There’s a decent variety of these workers, all of whom get a better living than most in their position because English is their native language, and thus don’t have noticeable Mexican accents and can therefore be convincing to the people in the States that they call to solicit sales. There’s a lesbian couple. There’s a U.S. Marine veteran deported and banned from the country he risked his life for. There’s a divorced man who lost his wife when he got in legal trouble, and thus his path to citizenship, though he has found a new love south of the border.
It’s sad and depressing that we can’t just treat people humanely, but at least this film gives a somewhat spin, in that these people can live fulfilling, successful lives by comparison to the poorer parts of Mexico and the Central American war zones that other immigrants get sent back to, even if they’ve never lived there. My guess is that because the call center setting for the film is similar to Abortion Helpline, the two split votes and thus neither made it through, but I’d easily nominate either film over at least one film that did make the final cut.
Also produced by the New York Times, this could have been an intriguing look at how women are presumed crazy rather than believed when it comes to things like sexual harassment, assault, and other traumatic issues. Instead, it’s way too preachy and poorly framed as a fictional production rather than a documentary. And part of this film’s core problems is that by questioning the methodology at all, this film would lump me in with the litany of men who are part of the problem when it comes to women’s issues, so add creating a false catch-22 to the movie’s myriad flaws.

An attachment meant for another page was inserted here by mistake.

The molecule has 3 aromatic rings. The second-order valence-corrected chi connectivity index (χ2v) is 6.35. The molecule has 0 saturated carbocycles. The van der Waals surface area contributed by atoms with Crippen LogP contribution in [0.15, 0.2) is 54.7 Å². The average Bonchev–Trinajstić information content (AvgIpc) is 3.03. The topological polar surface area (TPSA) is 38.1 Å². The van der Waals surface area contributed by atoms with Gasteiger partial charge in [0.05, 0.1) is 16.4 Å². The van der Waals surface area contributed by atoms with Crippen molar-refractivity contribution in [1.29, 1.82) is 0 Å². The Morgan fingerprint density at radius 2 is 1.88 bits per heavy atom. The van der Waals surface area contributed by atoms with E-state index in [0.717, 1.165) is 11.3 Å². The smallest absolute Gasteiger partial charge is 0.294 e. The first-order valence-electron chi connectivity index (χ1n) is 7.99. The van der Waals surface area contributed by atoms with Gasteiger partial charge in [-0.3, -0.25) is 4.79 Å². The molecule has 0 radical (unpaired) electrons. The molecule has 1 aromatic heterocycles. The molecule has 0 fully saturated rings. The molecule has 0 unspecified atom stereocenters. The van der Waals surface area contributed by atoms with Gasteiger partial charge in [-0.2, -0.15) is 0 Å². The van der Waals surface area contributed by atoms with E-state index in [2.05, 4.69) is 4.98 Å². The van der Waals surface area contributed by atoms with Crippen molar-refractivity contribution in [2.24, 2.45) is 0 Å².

The film begins with a young actress getting her makeup done because this is her first movie role. Now, unless this is a film about the life of an actress and/or a makeup artist, it’s already failed, because you’re telling me this is going to be a performance rather than a documentary. There may be facts involved, but within the first minute, the film undercuts its own quest for credibility.
Things don’t improve when the underlying concept of the film is elucidated to the audience. During his career, Sigmund Freud only did one case study on a woman, who was dubbed “Dora” to protect her identity. Dora was apparently molested and harassed by a male friend of her father’s, but no one believed her story, and she was declared to be suffering from hysteria. If we kept things focused there, this might have worked out. While an important figure in the progress of psychological study, most of Freud’s theories and conclusions have either been massively revised or outright debunked. So a deep study of Dora’s story and the actual facts of the situation might have been interesting.
Instead, the young actress is playing an “updated” Dora, with a script based on Dora’s story and filled with modern language and accusatory indictments of male-dominated society. This is contrasted with Freud’s actual notes and interspersed with clips of infamous examples of men in government not believing a woman’s rape story, from Anita Hill and Joe Biden to Christine Blasey Ford and Brett Kavanaugh.